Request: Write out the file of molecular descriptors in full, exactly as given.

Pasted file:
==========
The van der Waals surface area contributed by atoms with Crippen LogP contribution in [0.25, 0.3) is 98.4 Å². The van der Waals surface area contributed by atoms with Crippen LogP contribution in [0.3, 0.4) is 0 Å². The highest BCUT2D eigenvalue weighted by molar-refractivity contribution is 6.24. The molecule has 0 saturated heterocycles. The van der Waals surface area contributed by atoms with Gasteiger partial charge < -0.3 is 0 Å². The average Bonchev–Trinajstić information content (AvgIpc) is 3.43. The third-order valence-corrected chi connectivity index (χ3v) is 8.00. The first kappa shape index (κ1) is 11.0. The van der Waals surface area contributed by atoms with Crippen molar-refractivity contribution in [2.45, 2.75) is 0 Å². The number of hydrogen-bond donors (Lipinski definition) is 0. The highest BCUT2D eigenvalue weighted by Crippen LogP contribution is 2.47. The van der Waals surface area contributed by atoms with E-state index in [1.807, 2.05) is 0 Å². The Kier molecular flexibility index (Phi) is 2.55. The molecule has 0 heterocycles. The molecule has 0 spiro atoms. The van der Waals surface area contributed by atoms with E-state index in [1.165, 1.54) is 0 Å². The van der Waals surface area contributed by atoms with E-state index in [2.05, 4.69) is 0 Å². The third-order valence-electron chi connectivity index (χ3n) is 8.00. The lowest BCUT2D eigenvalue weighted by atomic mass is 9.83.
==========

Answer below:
The van der Waals surface area contributed by atoms with Crippen LogP contribution in [0.25, 0.3) is 98.4 Å². The van der Waals surface area contributed by atoms with Crippen LogP contribution in [0.3, 0.4) is 0 Å². The highest BCUT2D eigenvalue weighted by molar-refractivity contribution is 6.24. The molecule has 0 saturated heterocycles. The van der Waals surface area contributed by atoms with Gasteiger partial charge < -0.3 is 0 Å². The average Bonchev–Trinajstić information content (AvgIpc) is 3.43. The third-order valence-corrected chi connectivity index (χ3v) is 8.00. The first kappa shape index (κ1) is 11.0. The van der Waals surface area contributed by atoms with Crippen molar-refractivity contribution in [2.45, 2.75) is 0 Å². The number of hydrogen-bond donors (Lipinski definition) is 0. The highest BCUT2D eigenvalue weighted by Crippen LogP contribution is 2.47. The van der Waals surface area contributed by atoms with E-state index in [1.807, 2.05) is 0 Å². The Kier molecular flexibility index (Phi) is 2.55. The molecule has 0 heterocycles. The molecule has 0 spiro atoms. The van der Waals surface area contributed by atoms with E-state index in [1.165, 1.54) is 0 Å². The van der Waals surface area contributed by atoms with E-state index in [2.05, 4.69) is 0 Å². The third-order valence-electron chi connectivity index (χ3n) is 8.00. The lowest BCUT2D eigenvalue weighted by atomic mass is 9.83.